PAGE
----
2011: Lettie Bien (B.S. Political Science ’76): Retired U.S. Army Reserve Colonel, Senior Adviser to Iraqi Ministry of Industry and Minerals, South Florida Area Coordinator for Admissions at West Point, recipient of Superior Service Medal, the Legion of Merit, the Bronze Star, and the Meritorious Civilian Service Award

2010: Harry Lerner (B.S. Economics ’82, M.S.P. Urban and Regional Planning ’84): President of Maxcy Development Group, Inc., member of Association of Florida Community Developers and Urban Land Institute, City of Jacksonville planner, planning project manager for private firms

2009: Victor Holcomb (B.S. Economics ’76): Senior principal Holcomb & Mayts law firm, trustee Kaul Foundation; and John Holcomb (B.S. Political Science ’77): Partner with Hill, Ward, & Henderson law firm, National President of American Board of Trial Advocates, trustee Kaul Foundation

2008: Clyda S. Rent (B.A. Sociology ’64, M.S. Sociology ’66, Ph.D. Sociology ’68): President Emerita of Mississippi University for Women; and George Rent (Ph.D. Sociology ’68): Associate Provost at Mississippi State University; faculty at University of North Carolina at Charlotte; consultant to U.S. Office of Higher Education, National Science Foundation, and United Family Services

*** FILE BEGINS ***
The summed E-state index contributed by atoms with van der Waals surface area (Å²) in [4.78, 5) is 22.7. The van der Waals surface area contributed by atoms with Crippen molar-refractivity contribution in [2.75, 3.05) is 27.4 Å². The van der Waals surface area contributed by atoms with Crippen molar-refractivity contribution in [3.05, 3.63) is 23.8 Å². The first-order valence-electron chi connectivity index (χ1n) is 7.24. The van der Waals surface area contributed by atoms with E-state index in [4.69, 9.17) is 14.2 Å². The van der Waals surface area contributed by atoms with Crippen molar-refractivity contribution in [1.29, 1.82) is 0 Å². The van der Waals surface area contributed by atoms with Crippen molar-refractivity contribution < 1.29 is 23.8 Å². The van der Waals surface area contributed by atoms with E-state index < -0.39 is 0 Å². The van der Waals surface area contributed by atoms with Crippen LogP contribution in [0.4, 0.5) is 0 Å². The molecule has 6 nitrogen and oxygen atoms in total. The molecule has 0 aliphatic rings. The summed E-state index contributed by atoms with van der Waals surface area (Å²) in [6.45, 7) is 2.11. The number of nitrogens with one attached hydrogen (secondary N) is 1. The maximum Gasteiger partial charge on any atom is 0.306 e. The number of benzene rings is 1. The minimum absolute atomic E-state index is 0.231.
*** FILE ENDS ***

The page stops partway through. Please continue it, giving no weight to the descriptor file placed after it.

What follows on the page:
2007: Laird Anderson (B.S. International Affairs ’58): Professor Emeritus of Journalism, School of Communication, American University; retired Colonel, US Army Reserves; reporter for Wall Street Journal, Chicago and Washington bureaus; Tallahassee bureau chief, Miami News and Palm Beach Times; international lecturer U.S. State Department

2006: Thomas M. Culligan (B.S. Political Science ’73, M.P.A. Public Administration ’77), M.S. Public Administration): Executive Vice President of Business Development for Raytheon Company, CEO of Raytheon International, Inc.

2005: Janice Kaminis Platt (B.S. Political Science ’58): Hillsborough County Commissioner

2004: Mark Filteau (M.S.P. Urban and Regional Planning ’76): President, Facilities Division, Johnson Controls

2003: Manuel H. Johnson (M.S. Economics ’75, Ph.D. Economics ’77): Senior Partner Johnson Smick International; Assistant Secretary of the Treasury (1982-86); vice chair Board of Governors of Federal Reserve System (1986-90);